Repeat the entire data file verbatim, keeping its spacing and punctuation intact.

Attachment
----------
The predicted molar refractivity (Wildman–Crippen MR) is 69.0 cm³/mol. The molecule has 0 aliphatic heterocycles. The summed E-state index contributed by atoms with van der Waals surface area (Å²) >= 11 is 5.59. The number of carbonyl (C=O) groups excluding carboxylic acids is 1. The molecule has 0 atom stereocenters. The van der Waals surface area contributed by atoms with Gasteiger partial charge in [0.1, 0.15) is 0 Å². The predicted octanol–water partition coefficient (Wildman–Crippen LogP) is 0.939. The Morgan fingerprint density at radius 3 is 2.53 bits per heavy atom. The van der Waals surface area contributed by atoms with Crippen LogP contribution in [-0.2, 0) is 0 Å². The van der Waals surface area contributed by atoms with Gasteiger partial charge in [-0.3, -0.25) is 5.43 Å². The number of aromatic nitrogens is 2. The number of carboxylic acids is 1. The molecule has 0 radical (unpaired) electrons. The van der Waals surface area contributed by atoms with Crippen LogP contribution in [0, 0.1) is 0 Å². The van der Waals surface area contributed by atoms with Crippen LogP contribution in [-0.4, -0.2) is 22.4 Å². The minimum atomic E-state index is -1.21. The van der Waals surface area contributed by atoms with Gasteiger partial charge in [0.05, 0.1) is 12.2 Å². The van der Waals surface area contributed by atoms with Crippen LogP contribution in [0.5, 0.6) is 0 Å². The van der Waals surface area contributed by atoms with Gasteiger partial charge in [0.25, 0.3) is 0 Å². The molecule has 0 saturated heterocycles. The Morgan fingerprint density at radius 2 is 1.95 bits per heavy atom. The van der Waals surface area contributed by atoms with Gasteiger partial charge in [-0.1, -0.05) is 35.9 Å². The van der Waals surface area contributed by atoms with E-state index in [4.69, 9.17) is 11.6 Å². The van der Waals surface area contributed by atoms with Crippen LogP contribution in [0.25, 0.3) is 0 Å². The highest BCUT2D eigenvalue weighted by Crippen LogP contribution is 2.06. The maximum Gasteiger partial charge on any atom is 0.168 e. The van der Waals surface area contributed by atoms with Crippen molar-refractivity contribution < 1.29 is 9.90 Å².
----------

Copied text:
The predicted molar refractivity (Wildman–Crippen MR) is 69.0 cm³/mol. The molecule has 0 aliphatic heterocycles. The summed E-state index contributed by atoms with van der Waals surface area (Å²) >= 11 is 5.59. The number of carbonyl (C=O) groups excluding carboxylic acids is 1. The molecule has 0 atom stereocenters. The van der Waals surface area contributed by atoms with Gasteiger partial charge in [0.1, 0.15) is 0 Å². The predicted octanol–water partition coefficient (Wildman–Crippen LogP) is 0.939. The Morgan fingerprint density at radius 3 is 2.53 bits per heavy atom. The van der Waals surface area contributed by atoms with Crippen LogP contribution in [-0.2, 0) is 0 Å². The van der Waals surface area contributed by atoms with Gasteiger partial charge in [-0.3, -0.25) is 5.43 Å². The number of aromatic nitrogens is 2. The number of carboxylic acids is 1. The molecule has 0 radical (unpaired) electrons. The van der Waals surface area contributed by atoms with Crippen LogP contribution in [0, 0.1) is 0 Å². The van der Waals surface area contributed by atoms with Crippen LogP contribution in [-0.4, -0.2) is 22.4 Å². The minimum atomic E-state index is -1.21. The van der Waals surface area contributed by atoms with Gasteiger partial charge in [0.05, 0.1) is 12.2 Å². The van der Waals surface area contributed by atoms with Crippen LogP contribution in [0.5, 0.6) is 0 Å². The van der Waals surface area contributed by atoms with Gasteiger partial charge in [0.25, 0.3) is 0 Å². The molecule has 0 saturated heterocycles. The Morgan fingerprint density at radius 2 is 1.95 bits per heavy atom. The van der Waals surface area contributed by atoms with Gasteiger partial charge in [-0.1, -0.05) is 35.9 Å². The van der Waals surface area contributed by atoms with E-state index in [4.69, 9.17) is 11.6 Å². The van der Waals surface area contributed by atoms with Crippen LogP contribution in [0.25, 0.3) is 0 Å². The highest BCUT2D eigenvalue weighted by Crippen LogP contribution is 2.06. The maximum Gasteiger partial charge on any atom is 0.168 e. The van der Waals surface area contributed by atoms with Crippen molar-refractivity contribution < 1.29 is 9.90 Å².